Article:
Great news! Prospecting isn’t an issue. I’ve found another advisor who wants to form a partnership. I’ll sell his investing clients insurance. She will sell my insurance clients investments. One advisor’s book is another agent’s prospects.

Instead: I’m pretty good at closing, but not so good at prospecting. How about I hire someone to get prospects on the phone?

May

My April plan didn’t work out so well. The advisor thought they should keep all the insurance commissions because the client was their client. My clients thought this other guy was pushy. They are confused. It took me all month to calm them down. I’ll really get started in June.

Instead: There’s this other guy approaching retirement. I wonder if I could arrange to buy his book and pay over time? I think the firm has a program…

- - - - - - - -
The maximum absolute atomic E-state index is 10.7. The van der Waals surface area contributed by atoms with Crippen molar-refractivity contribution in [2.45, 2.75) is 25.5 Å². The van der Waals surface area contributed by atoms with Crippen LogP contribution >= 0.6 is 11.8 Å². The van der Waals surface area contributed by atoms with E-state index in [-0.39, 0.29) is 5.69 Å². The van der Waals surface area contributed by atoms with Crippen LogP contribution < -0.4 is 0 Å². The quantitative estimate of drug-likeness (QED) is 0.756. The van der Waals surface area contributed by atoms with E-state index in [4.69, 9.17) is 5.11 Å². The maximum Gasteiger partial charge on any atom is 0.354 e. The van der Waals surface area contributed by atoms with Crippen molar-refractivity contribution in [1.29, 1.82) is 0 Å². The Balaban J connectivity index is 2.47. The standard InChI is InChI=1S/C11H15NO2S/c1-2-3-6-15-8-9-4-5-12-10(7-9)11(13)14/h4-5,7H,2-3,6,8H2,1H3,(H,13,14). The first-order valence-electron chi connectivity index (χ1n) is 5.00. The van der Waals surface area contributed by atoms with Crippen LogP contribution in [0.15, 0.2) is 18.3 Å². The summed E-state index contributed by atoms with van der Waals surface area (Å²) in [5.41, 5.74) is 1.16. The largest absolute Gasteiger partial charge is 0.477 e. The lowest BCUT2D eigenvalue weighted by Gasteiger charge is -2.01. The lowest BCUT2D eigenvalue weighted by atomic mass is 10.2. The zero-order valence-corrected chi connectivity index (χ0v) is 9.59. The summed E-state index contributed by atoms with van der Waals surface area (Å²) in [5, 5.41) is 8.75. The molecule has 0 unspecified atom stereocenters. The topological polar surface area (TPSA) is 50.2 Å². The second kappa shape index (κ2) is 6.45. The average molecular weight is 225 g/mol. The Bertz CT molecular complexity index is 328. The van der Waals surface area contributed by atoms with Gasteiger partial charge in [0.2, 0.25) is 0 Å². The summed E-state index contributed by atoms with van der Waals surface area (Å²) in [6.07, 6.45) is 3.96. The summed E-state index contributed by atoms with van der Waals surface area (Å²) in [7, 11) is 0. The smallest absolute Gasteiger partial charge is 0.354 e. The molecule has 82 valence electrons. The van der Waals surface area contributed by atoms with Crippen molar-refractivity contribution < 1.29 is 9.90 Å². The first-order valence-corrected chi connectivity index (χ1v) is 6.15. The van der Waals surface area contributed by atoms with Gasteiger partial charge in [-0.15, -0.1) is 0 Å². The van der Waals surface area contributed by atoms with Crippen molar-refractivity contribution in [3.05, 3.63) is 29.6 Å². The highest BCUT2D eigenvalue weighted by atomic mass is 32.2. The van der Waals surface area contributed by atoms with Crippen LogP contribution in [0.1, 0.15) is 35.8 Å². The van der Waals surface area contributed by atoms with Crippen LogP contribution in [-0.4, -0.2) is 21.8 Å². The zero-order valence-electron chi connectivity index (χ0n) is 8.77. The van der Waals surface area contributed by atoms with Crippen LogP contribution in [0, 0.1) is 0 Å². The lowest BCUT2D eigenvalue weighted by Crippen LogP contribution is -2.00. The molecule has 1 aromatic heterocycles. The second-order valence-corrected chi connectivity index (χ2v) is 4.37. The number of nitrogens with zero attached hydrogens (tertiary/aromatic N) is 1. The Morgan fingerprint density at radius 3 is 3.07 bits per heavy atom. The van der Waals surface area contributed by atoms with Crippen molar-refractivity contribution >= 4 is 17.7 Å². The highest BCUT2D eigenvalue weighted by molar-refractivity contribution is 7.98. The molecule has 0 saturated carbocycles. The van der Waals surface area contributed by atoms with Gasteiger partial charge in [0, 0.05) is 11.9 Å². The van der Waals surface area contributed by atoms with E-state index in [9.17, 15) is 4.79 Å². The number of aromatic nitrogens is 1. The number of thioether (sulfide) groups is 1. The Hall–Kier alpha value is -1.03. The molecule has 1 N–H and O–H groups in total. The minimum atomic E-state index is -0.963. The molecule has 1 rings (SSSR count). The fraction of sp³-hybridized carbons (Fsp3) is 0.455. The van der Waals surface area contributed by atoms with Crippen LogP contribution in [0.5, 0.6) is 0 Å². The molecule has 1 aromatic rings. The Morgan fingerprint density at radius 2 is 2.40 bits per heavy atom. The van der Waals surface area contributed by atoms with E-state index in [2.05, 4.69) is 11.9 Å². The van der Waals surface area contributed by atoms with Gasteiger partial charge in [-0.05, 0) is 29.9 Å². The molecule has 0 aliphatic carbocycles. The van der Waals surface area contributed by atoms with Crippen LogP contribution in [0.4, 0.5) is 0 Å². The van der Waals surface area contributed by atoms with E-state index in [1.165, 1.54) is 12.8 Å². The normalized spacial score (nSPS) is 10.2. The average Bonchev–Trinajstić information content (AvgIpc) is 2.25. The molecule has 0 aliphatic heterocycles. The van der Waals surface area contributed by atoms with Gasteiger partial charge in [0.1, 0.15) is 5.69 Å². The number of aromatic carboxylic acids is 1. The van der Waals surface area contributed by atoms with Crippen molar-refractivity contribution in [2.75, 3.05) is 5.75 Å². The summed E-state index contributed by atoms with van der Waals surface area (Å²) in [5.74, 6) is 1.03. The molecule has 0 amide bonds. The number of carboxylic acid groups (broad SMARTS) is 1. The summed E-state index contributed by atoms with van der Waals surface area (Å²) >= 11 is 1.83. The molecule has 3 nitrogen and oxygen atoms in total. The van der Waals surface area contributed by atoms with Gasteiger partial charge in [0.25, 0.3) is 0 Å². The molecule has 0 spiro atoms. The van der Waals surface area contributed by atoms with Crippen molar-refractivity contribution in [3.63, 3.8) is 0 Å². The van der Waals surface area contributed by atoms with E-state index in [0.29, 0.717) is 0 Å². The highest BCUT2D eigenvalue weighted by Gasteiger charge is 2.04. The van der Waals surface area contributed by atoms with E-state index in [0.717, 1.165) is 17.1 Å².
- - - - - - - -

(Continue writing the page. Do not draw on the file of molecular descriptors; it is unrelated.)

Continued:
June

Memorial Day was great. The kids are out of school. So are my prospect’s kids. They are focused on enrolling them in summer programs and space camp. They are writing checks and focused on other things.

Instead: If kids are out of school, parents are at home. I bet they would welcome a distraction.

July

I was planning on prospecting in July, but I’ve booked a two-week vacation. We have to take vacation time. Use it or lose it. That’s what they say. My prospects aren’t staying at home waiting for me to call. They are at their beach houses. I don’t have the number. I’ll make a prospecting push in August when I get back.

Instead: My family deserves a vacation. I’ll keep my eyes and ears open while we are having fun. Maybe I will meet some interesting people.